Chateau Beau-Sejour Becot (Futures Pre-Sale) 2017
Blend: 80% Merlot, 15% Cabernet Franc, and 5% Cabernet Sauvignon
Critical AcclaimAll Vintages
Medium to deep garnet-purple colored, the 2017 Beau-Sejour Becot sails out of the glass with pronounced black cherries, kirsch, baked plums and boysenberries scents plus nuances of bay leaves, star anise and pencil shavings with a waft of roses. Medium to full-bodied, the palate delivers bags of juicy black fruits with a firm backbone of rounded tannins and bold freshness, finishing with great length and purity. Rating: 90+
Freshness blends with a solid tannic structure in this ripe wine. It gives the wine a lift and succulent berry flavors and acidity. That combines with the dry core to promise great aging for a wine that should be ready to drink from 2024.
Plush and warm in feel, with velvety plum sauce, raspberry reduction and cherry preserve flavors cruising along, lined with graphite and anise details. A racy edge is buried on the finish, showing a touch of floral lift. Very suave. Merlot, Cabernet Franc and Cabernet Sauvignon. Best from 2022 through 2037.
Some handy depth to the nose here with quality fruit that’s evenly ripened. Rich aromas of mulberries lead to similar flavors on the very smooth, juicy and supple palate with plenty of fine tannins. Drink or hold.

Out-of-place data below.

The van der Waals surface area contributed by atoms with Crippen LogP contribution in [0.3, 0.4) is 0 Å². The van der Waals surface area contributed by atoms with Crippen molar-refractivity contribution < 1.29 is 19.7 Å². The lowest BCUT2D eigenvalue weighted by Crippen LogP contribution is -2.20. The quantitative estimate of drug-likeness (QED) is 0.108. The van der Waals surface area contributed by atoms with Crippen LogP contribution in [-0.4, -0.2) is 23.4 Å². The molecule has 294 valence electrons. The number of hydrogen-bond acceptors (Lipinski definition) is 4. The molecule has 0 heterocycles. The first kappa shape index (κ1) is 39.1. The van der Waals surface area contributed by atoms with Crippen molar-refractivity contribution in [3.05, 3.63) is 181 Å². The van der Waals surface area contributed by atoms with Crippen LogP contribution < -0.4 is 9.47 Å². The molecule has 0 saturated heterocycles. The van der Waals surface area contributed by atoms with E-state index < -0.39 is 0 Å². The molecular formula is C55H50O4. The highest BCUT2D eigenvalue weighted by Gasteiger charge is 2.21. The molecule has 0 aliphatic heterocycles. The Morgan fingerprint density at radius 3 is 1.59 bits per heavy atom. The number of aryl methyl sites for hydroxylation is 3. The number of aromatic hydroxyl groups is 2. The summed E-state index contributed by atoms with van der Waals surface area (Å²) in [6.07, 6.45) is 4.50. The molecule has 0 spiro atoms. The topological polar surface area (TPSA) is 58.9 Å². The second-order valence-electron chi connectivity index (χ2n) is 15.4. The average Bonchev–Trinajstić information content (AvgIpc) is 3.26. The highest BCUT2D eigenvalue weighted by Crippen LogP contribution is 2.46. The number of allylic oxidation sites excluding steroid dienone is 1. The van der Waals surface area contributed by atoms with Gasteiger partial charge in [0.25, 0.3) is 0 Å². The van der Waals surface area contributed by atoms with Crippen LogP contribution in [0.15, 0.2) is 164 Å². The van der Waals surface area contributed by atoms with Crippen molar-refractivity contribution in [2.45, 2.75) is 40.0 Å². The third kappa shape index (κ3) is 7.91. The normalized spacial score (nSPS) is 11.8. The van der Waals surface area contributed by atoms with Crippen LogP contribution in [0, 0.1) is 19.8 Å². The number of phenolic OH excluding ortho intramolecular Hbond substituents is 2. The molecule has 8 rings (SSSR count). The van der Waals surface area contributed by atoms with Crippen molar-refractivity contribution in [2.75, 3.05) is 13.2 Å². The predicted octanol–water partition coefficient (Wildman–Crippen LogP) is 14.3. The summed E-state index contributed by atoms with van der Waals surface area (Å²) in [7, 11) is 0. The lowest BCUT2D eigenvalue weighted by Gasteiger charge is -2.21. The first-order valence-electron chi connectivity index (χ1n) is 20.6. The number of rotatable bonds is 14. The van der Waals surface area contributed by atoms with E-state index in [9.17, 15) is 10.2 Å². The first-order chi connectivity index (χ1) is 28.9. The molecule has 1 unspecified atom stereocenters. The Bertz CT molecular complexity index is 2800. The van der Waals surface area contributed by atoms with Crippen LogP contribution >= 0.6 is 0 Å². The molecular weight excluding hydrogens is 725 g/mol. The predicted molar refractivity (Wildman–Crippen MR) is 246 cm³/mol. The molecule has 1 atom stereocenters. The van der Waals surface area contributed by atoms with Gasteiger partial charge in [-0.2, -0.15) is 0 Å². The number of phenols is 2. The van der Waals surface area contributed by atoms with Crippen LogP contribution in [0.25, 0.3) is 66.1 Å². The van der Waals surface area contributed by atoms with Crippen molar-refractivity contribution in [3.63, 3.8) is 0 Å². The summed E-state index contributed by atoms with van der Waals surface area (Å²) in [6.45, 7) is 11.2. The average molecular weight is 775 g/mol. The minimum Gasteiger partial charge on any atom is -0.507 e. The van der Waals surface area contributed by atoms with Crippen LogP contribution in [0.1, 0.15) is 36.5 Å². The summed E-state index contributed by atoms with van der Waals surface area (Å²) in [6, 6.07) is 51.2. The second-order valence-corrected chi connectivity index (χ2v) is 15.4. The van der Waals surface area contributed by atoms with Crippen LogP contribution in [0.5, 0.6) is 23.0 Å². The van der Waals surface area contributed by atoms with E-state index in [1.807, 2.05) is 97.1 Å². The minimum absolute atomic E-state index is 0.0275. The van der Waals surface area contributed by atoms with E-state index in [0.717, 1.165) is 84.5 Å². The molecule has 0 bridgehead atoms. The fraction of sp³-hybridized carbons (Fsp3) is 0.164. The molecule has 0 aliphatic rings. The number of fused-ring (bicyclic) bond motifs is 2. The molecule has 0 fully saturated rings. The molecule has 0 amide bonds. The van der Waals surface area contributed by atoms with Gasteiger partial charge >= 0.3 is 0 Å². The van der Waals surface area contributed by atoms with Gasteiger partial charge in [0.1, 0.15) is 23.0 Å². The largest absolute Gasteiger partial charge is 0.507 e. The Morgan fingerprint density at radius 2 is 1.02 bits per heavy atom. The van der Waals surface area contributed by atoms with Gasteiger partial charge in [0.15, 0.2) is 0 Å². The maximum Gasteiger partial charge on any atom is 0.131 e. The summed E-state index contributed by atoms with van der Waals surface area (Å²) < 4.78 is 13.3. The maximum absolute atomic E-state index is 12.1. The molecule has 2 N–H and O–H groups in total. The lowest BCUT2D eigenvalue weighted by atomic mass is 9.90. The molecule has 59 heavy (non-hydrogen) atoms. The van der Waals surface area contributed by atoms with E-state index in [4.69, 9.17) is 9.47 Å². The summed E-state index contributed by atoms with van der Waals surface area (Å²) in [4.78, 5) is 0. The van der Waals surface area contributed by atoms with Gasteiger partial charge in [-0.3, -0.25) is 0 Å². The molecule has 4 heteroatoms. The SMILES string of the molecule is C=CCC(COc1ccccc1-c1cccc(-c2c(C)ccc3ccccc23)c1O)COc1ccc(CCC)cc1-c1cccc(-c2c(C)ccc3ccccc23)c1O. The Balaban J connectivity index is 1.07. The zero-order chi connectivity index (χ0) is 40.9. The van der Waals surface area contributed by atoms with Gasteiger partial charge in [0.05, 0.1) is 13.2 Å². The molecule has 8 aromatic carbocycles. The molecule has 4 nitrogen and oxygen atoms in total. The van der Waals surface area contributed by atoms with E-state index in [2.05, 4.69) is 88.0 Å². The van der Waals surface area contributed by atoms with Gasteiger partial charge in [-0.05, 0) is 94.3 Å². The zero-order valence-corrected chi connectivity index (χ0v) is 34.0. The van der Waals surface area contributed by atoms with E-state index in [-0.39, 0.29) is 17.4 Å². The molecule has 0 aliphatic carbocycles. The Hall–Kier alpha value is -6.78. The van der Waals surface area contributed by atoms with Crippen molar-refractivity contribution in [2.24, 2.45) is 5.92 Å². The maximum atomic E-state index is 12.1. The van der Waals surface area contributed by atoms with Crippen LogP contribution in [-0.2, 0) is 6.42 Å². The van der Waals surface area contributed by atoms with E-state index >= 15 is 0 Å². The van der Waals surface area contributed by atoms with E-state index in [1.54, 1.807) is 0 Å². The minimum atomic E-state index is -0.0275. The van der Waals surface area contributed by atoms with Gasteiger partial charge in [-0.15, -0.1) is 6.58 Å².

Deeply colored, the 2017 Chateau Beau-Sejour Becot checks in as 80% Merlot, 15% Cabernet Franc, and 5% Cabernet Sauvignon that was 50% destemmed and aged in 65% French oak. This classic, elegant 2017 reveals a deep ruby/purple hue as well as plenty of black cherry and mulberry fruits, solid complexity in its salty minerality, dried flowers, iron, and spice aromatics, medium to full body, a bright spine of acidity, and outstanding length. It doesn't have the flesh or richness of the 2016 (or 2018) yet is classic, pure, incredibly precise, and long. This beautiful wine will benefit from 4-5 years of bottle age and keep for 15-20 years. Rating: 93+
This has sweet brambly fruit, tight dark chocolate and liquorice through the body of the wine, giving way to uplift on the finish from a mouthwatering juicy slate texture that speaks of the limestone. The oak is evident but smoky and enjoyable, and this is a good quality wine, easily living up to its En Primeur promise and reflecting the work done at this property over the last few years. Drinking Window 2024 - 2040
Barrel Sample: 90-92
The estate was named Beau-Séjour in 1787 by General Jacques de Carle, the proprietor at the time. Michel Bécot bought the estate from Doctor Jean Fagouet in 1969 and further increased the area under vine from 10.5 hectares to 15 by acquiring 4.5 hectares on the Trois Moulins plateau in 1979. The chateau then took on the name of Beau-Séjour Bécot. The vines are planted on perfectly homogenous soil ideal for producing fine wine. Michel Bécot retired in 1985. His two sons, Gérard and Dominique, now manage the estate.
Marked by its historic fortified village—perhaps the prettiest in all of Bordeaux, the St-Émilion appellation, along with its neighboring village of Pomerol, are leaders in quality on the Right Bank of Bordeaux. These Merlot-dominant red wines (complemented by various amounts of Cabernet Franc and/or Cabernet Sauvignon) remain some of the most admired and collected wines of the world.